The Importance of Educating Your Kids About Substance Abuse

The Importance of Educating Your Kids About Substance Abuse From North Carolina Lifestyle Blogger Adventures of Frugal Mom

As your kids grow older, there are many difficult conversations you must have with them. The most popular is the old “birds and the bees” talk about sex, which happens in phases but typically gets serious when the child starts to enter puberty. But there is another topic that is just as important and that has to do with drugs and substance abuse

Around the same time your kids enter their adolescent phase and begin to think about sex, they will also encounter peer pressure to go to parties and experiment with alcohol and drugs. This is inevitable. The more you try to stop them, the more interested they will be in exploring this new taboo world.

The best you can do is to educate your kids. Instead of yelling at them and grounding them if you find out they tried marijuana, a much more useful approach is to make sure they know which substances can derail their lives and even kill them.

Prescription pills are a serious matter

In the old days, drug education centered around marijuana as a “gateway drug.” These days, many parents are far less concerned with marijuana, which is no longer illegal in most states. A much more serious matter is prescription pills, namely painkillers that contain opioids and benzodiazepines like Xanax.

These pills represent a major danger because they are relatively easy to get and circulate. Many kids find painkillers in their parents’ medicine cabinets that were prescribed for surgeries. 

They may also find benzos prescribed for anxiety and not understand that there are different kinds and dosages. There are various types of Xanax out there and some are incredibly powerful. These benzos can be fatal, especially if they are combined with alcohol. 

In addition to their potency, benzos and opioids are also very addictive and a user can develop dependency in only a matter of days. Kids need to know that they should never take a random pill from a friend because they have no idea how powerful it is or what the consequences could be. There are countless tragic cases of a child dying from a single dose.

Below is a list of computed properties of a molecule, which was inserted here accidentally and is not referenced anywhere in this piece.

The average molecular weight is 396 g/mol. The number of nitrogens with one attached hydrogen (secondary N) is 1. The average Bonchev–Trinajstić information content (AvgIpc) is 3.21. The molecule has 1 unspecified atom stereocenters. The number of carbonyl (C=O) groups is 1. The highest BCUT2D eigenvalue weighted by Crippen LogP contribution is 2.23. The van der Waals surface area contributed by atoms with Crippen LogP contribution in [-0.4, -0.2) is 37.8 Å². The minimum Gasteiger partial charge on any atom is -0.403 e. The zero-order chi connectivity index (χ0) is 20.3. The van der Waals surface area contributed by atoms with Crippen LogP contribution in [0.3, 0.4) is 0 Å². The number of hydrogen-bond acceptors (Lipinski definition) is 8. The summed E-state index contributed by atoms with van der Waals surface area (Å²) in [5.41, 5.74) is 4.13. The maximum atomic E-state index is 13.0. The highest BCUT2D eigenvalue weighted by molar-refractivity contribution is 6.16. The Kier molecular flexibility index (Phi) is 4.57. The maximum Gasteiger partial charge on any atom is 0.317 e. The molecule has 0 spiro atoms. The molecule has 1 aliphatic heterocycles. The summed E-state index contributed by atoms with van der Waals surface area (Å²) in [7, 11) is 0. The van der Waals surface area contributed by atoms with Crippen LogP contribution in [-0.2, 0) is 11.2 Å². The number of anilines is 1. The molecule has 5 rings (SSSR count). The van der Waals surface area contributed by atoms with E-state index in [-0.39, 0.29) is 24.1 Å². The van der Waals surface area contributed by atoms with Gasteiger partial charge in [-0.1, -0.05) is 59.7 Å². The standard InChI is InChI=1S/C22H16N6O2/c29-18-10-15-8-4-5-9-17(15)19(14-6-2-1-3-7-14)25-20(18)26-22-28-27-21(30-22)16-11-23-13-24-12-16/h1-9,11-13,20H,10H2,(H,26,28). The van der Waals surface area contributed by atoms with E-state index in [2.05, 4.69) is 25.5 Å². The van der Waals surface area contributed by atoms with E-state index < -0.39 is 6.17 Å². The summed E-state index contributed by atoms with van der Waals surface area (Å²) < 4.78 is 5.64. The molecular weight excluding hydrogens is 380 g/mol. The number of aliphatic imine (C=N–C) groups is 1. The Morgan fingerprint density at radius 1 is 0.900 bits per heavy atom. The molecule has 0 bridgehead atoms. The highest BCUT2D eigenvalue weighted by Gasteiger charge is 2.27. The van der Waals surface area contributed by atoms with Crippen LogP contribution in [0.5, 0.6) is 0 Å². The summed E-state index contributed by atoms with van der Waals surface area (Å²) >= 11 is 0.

Drinking and driving can ruin your life

The average teenager is going to try alcohol at some point between the ages of 14 and 18. But there is a big difference between having a beer at a friend’s house and driving around intoxicated. It can be the difference between life and death.

In your conversations with your kids, you need to stress the importance of being responsible. While you should make clear that you don’t endorse any substance use, you also need to be clear that if they are going to experiment, they need to be careful. 

A drunk driving arrest can badly derail a teenager’s life and if someone is injured in a crash, they may live with the consequences for years. Or they may not live at all. Every year, thousands of people die in drunk driving accidents. Make sure your kids know that under no circumstances are they ever allowed to get behind the wheel after consuming alcohol, even if they only had a single sip.

The habits you form in your youth can haunt you later on

It’s often said that you should be careful of the habits you form in your youth as later on in life you may find yourself unable to shed them. This is usually difficult for kids to understand because they haven’t yet experienced the strange arc of growing into adults. 

But it’s true. While plenty of teenagers experiment with drugs and alcohol and then develop into responsible adults with no substance abuse problems, there are many who struggle. 

This is especially true of teens and young adults who have mental health problems. Conditions like depression, bipolar disorder, and PTSD cause many adolescents to turn to drugs to escape their pain and confusion. As time goes on and life continues to be difficult, these drugs become a convenient crutch. Eventually, they are part of one’s daily regiment and can be extremely difficult to kick. 

Talk with your kids about their mental health and offer constructive ways of dealing with their emotions and problems. They will thank you later on. 

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